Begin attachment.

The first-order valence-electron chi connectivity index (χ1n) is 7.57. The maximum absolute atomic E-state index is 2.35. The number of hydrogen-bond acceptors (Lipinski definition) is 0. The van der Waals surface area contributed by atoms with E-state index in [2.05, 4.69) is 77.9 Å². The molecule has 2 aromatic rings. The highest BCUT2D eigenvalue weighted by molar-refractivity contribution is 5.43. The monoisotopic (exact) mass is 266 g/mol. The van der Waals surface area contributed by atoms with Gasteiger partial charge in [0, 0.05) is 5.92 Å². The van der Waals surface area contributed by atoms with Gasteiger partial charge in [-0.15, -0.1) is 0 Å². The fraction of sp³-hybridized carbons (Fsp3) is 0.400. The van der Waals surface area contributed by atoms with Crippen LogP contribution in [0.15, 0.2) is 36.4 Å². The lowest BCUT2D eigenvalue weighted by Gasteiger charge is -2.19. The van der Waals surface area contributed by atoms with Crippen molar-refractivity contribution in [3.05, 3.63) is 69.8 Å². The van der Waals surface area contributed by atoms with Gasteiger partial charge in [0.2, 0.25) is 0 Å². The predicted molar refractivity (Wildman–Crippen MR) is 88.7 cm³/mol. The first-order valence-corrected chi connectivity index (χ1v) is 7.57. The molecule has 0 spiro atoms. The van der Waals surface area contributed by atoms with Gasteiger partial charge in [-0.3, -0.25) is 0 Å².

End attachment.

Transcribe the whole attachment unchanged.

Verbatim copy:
The first-order valence-electron chi connectivity index (χ1n) is 7.57. The maximum absolute atomic E-state index is 2.35. The number of hydrogen-bond acceptors (Lipinski definition) is 0. The van der Waals surface area contributed by atoms with E-state index in [2.05, 4.69) is 77.9 Å². The molecule has 2 aromatic rings. The highest BCUT2D eigenvalue weighted by molar-refractivity contribution is 5.43. The monoisotopic (exact) mass is 266 g/mol. The van der Waals surface area contributed by atoms with Gasteiger partial charge in [0, 0.05) is 5.92 Å². The van der Waals surface area contributed by atoms with Gasteiger partial charge in [-0.15, -0.1) is 0 Å². The fraction of sp³-hybridized carbons (Fsp3) is 0.400. The van der Waals surface area contributed by atoms with Crippen LogP contribution in [0.15, 0.2) is 36.4 Å². The lowest BCUT2D eigenvalue weighted by Gasteiger charge is -2.19. The van der Waals surface area contributed by atoms with Crippen molar-refractivity contribution in [3.05, 3.63) is 69.8 Å². The van der Waals surface area contributed by atoms with Gasteiger partial charge in [0.2, 0.25) is 0 Å². The predicted molar refractivity (Wildman–Crippen MR) is 88.7 cm³/mol. The first-order valence-corrected chi connectivity index (χ1v) is 7.57. The molecule has 0 spiro atoms. The van der Waals surface area contributed by atoms with Gasteiger partial charge in [-0.3, -0.25) is 0 Å².